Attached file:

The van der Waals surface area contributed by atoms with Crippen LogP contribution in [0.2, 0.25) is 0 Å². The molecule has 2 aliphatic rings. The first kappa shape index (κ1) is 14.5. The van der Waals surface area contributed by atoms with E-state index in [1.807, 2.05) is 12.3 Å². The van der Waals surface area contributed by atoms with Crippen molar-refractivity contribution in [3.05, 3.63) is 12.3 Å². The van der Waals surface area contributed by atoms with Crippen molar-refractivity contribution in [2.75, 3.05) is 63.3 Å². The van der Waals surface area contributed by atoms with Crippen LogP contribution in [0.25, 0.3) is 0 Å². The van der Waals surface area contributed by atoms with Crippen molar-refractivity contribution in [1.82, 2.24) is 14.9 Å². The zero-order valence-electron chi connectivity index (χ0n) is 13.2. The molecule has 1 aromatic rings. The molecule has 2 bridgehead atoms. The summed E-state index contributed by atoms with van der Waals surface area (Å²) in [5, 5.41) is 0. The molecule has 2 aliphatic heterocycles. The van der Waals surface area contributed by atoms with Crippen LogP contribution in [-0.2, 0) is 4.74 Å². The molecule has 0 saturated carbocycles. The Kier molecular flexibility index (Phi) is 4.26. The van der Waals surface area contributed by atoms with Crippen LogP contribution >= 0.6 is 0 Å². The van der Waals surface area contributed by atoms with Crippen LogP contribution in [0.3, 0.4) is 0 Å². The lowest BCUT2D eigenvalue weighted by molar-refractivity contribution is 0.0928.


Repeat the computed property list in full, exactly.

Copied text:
The van der Waals surface area contributed by atoms with Crippen LogP contribution in [0.2, 0.25) is 0 Å². The molecule has 2 aliphatic rings. The first kappa shape index (κ1) is 14.5. The van der Waals surface area contributed by atoms with E-state index in [1.807, 2.05) is 12.3 Å². The van der Waals surface area contributed by atoms with Crippen molar-refractivity contribution in [3.05, 3.63) is 12.3 Å². The van der Waals surface area contributed by atoms with Crippen molar-refractivity contribution in [2.75, 3.05) is 63.3 Å². The van der Waals surface area contributed by atoms with Crippen LogP contribution in [0.25, 0.3) is 0 Å². The van der Waals surface area contributed by atoms with Crippen molar-refractivity contribution in [1.82, 2.24) is 14.9 Å². The zero-order valence-electron chi connectivity index (χ0n) is 13.2. The molecule has 1 aromatic rings. The molecule has 2 bridgehead atoms. The summed E-state index contributed by atoms with van der Waals surface area (Å²) in [5, 5.41) is 0. The molecule has 2 aliphatic heterocycles. The van der Waals surface area contributed by atoms with Crippen LogP contribution in [-0.2, 0) is 4.74 Å². The molecule has 0 saturated carbocycles. The Kier molecular flexibility index (Phi) is 4.26. The van der Waals surface area contributed by atoms with Crippen LogP contribution >= 0.6 is 0 Å². The van der Waals surface area contributed by atoms with Crippen LogP contribution in [0.3, 0.4) is 0 Å². The lowest BCUT2D eigenvalue weighted by molar-refractivity contribution is 0.0928.